Time to Remember Prologue…

PRE-ORDER • AVAILABLE MARCH 27TH

Prologue

Jackson

I got out of my car and closed the door, staring at my parents’ home for a few moments. It had been a long drive to Denver, and my mind was filled with thoughts of this moment.

I gazed at the meticulous landscaping, the beautiful stone siding, and the elegant front door. It was a nice house. My father had spent a lot of money on it, as he did with many things. But it really wasn’t a home. It gave off a cold, distant feel, like a place that was set up just to shoot a movie or a commercial but wasn’t full of true love.

I knew what true love was now, and I couldn’t wait to get started on my future with Bethany in Holly Well Springs. It amazed me that she had been there in town even when I was little and lived there myself, before our father dragged me and my two brothers away for what Dad claimed was a better life. The better life was right there where he should have left us, in the happy little Christmas town with our Pops and Gran.

Bethany was Ben’s little sister. Ben worked with Brodie on his tree farm, Fisher Greenhouses & Christmas Tree Farm. Bethany had many gifts, one of which was her way with animals. She was training to become a veterinarian, and we’d recently figured out a way that she could intern at Pops’s reindeer farm, the Triple J Ranch, and take most of her classes online.

For me, my talents were painting and drawing. I loved to capture a scene on canvas in a way that people could imagine themselves in that scene. I’d been working far too long as an attorney for my dad’s firm when I should have been using my talent.

That was officially coming to an end.

I straightened my shoulders and started to take a step toward the battlefield. That was the best thing to call it. I knew how my father was, and that he was already filled with anger over James and Jesse settling down in the town he hated the most. Knowing that I, too, had chosen to do the same was surely going to bring the house down. My breath caught in my throat and all the words I planned to say to Dad ran through my mind.

As I took another step, hands hit both of my shoulders.

I looked to my left and saw James smiling at me.

I turned to my right and saw Jesse doing the same.

“Ready, brother?” James asked.

“Let’s go, Triple J,” Jesse said.

It took a moment, but I recovered from my surprise. “What are you guys doing here?”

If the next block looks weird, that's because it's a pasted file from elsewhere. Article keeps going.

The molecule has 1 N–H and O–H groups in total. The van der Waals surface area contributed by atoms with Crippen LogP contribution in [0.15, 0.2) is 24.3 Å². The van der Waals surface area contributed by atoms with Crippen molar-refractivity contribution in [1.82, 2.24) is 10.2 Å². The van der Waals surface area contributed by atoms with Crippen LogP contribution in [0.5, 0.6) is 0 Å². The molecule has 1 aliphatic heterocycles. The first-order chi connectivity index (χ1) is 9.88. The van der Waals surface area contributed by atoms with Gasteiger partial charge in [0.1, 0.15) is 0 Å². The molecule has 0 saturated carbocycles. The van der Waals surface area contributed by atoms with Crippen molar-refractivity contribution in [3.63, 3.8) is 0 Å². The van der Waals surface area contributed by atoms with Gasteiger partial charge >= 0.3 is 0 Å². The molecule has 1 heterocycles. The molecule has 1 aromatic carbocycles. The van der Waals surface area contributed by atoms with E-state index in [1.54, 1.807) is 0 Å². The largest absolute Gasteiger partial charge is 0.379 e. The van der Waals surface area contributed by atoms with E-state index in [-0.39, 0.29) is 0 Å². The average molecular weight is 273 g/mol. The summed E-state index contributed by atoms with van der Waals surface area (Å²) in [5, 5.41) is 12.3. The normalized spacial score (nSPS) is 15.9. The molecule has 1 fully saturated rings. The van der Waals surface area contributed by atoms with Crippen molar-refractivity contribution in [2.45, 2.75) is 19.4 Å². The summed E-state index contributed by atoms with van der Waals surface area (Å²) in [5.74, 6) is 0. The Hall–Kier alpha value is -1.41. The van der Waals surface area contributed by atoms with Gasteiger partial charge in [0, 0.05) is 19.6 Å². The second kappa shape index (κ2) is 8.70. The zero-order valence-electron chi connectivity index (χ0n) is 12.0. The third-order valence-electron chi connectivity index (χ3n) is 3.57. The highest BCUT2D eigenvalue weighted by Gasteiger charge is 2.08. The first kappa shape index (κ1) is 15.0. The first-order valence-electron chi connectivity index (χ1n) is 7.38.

“Jackson, we have both been through this before,” Jesse said. “We know what’s on the other side of that door. I wish I had stood up for James, but I didn’t. You are Dad’s golden child, so it’s going to be tough for you. James and I didn’t want you to be alone. We’re here for you.”

I looked at both of my brothers and felt so much love and respect for them. Jesse was also an attorney, but he had broken free from Dad and had opened his own successful practice in Holly Well Springs. James had trained as a doctor, but his true calling was to run the Triple J Ranch like Pops before him. They were both realizing their dreams, and I was on the brink of living mine.

Our future was together in Holly Well Springs. But first, we had to face the present—and the man who stood on the other side of that door. I wasn’t sure I could have held up under the immense pressure of my father if they hadn’t shown up to support me.

My parents were surprised to see all three of their children walk into the dining room. They were just finishing dinner, which was how I’d planned it. Neither of them moved or spoke a word as we walked in.

Jesse broke the silence. “Hello, parents.”

I could see the smile form on James’s face.

My mother started to get up, but my father placed his hand over hers, a clear sign that she was to sit still. As always, my mother complied. She always said it was just easier that way. My mother loved her life of parties, charity events, and pictures on the cover of magazines. She was the epitome of high society. She paid a high cost for her extravagant lifestyle, though, as was evident by the fact that not one of her three sons moved toward her.

“What brings this unwelcome surprise?” my father asked, his voice angry.

Jesse smirked slightly. “We just thought we would drop in and pay the parentals a visit. Is that so hard to believe?”

He reached over and grabbed a grape off the table. I knew it would upset Dad even more. If there was one thing he hated, it was interfering with his dinner. I had to take a breath to keep my nervous heart from pounding. It felt like it was going to beat right out of my chest. 

“Why don’t we go into the living room?” my mom asked.

She moved her hand away from Dad’s and got up from the table. We all followed her into the living room, and James and Jesse sat down after Mother was seated.

Father and I remained standing. He sensed this was a battle between the two of us, and so did I. I wasn’t going to be in a position where I had to look up at him. It was a technique that I’d learned from him, after all.

“What is this about?” asked Dad.

James started to speak. “Well—”

But Dad interrupted him as if he didn’t exist. “I would like to speak to Jackson alone,” Dad said coldly.

It was basically how Dad felt after James chose to go into the medical field instead of joining the prestigious family law firm. He’d treated James even worse when my brother had chosen to move back to Holly Well Springs.